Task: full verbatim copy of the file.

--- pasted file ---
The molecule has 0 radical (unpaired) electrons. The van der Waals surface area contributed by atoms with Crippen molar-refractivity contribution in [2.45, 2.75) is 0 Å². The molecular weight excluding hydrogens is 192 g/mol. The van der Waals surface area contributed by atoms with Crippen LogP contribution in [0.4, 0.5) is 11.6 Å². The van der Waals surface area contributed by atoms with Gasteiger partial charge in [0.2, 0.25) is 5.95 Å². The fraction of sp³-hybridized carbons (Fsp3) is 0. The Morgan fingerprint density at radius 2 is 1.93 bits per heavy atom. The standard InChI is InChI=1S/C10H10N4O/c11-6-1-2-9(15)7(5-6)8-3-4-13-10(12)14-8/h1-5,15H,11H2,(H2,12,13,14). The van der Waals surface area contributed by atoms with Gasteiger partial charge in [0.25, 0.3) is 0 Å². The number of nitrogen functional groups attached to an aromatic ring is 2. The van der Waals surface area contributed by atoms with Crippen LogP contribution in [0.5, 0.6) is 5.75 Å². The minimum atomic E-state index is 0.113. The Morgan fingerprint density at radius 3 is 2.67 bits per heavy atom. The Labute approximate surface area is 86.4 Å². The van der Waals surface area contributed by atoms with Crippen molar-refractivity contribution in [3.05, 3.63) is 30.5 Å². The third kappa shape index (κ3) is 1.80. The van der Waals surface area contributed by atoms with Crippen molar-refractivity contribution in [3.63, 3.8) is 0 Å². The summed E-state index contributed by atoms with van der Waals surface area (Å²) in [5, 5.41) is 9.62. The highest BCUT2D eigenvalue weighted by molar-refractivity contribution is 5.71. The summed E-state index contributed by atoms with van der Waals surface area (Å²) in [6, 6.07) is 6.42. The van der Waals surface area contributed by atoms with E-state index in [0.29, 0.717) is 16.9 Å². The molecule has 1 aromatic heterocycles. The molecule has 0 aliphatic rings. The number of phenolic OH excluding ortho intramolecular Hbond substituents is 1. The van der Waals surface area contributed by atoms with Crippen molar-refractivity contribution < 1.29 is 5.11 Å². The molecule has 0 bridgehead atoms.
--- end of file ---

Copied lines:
The molecule has 0 radical (unpaired) electrons. The van der Waals surface area contributed by atoms with Crippen molar-refractivity contribution in [2.45, 2.75) is 0 Å². The molecular weight excluding hydrogens is 192 g/mol. The van der Waals surface area contributed by atoms with Crippen LogP contribution in [0.4, 0.5) is 11.6 Å². The van der Waals surface area contributed by atoms with Gasteiger partial charge in [0.2, 0.25) is 5.95 Å². The fraction of sp³-hybridized carbons (Fsp3) is 0. The Morgan fingerprint density at radius 2 is 1.93 bits per heavy atom. The standard InChI is InChI=1S/C10H10N4O/c11-6-1-2-9(15)7(5-6)8-3-4-13-10(12)14-8/h1-5,15H,11H2,(H2,12,13,14). The van der Waals surface area contributed by atoms with Gasteiger partial charge in [0.25, 0.3) is 0 Å². The number of nitrogen functional groups attached to an aromatic ring is 2. The van der Waals surface area contributed by atoms with Crippen LogP contribution in [0.5, 0.6) is 5.75 Å². The minimum atomic E-state index is 0.113. The Morgan fingerprint density at radius 3 is 2.67 bits per heavy atom. The Labute approximate surface area is 86.4 Å². The van der Waals surface area contributed by atoms with Crippen molar-refractivity contribution in [3.05, 3.63) is 30.5 Å². The third kappa shape index (κ3) is 1.80. The van der Waals surface area contributed by atoms with Crippen molar-refractivity contribution in [3.63, 3.8) is 0 Å². The summed E-state index contributed by atoms with van der Waals surface area (Å²) in [5, 5.41) is 9.62. The highest BCUT2D eigenvalue weighted by molar-refractivity contribution is 5.71. The summed E-state index contributed by atoms with van der Waals surface area (Å²) in [6, 6.07) is 6.42. The van der Waals surface area contributed by atoms with E-state index in [0.29, 0.717) is 16.9 Å². The molecule has 1 aromatic heterocycles. The molecule has 0 aliphatic rings. The number of phenolic OH excluding ortho intramolecular Hbond substituents is 1. The van der Waals surface area contributed by atoms with Crippen molar-refractivity contribution < 1.29 is 5.11 Å². The molecule has 0 bridgehead atoms.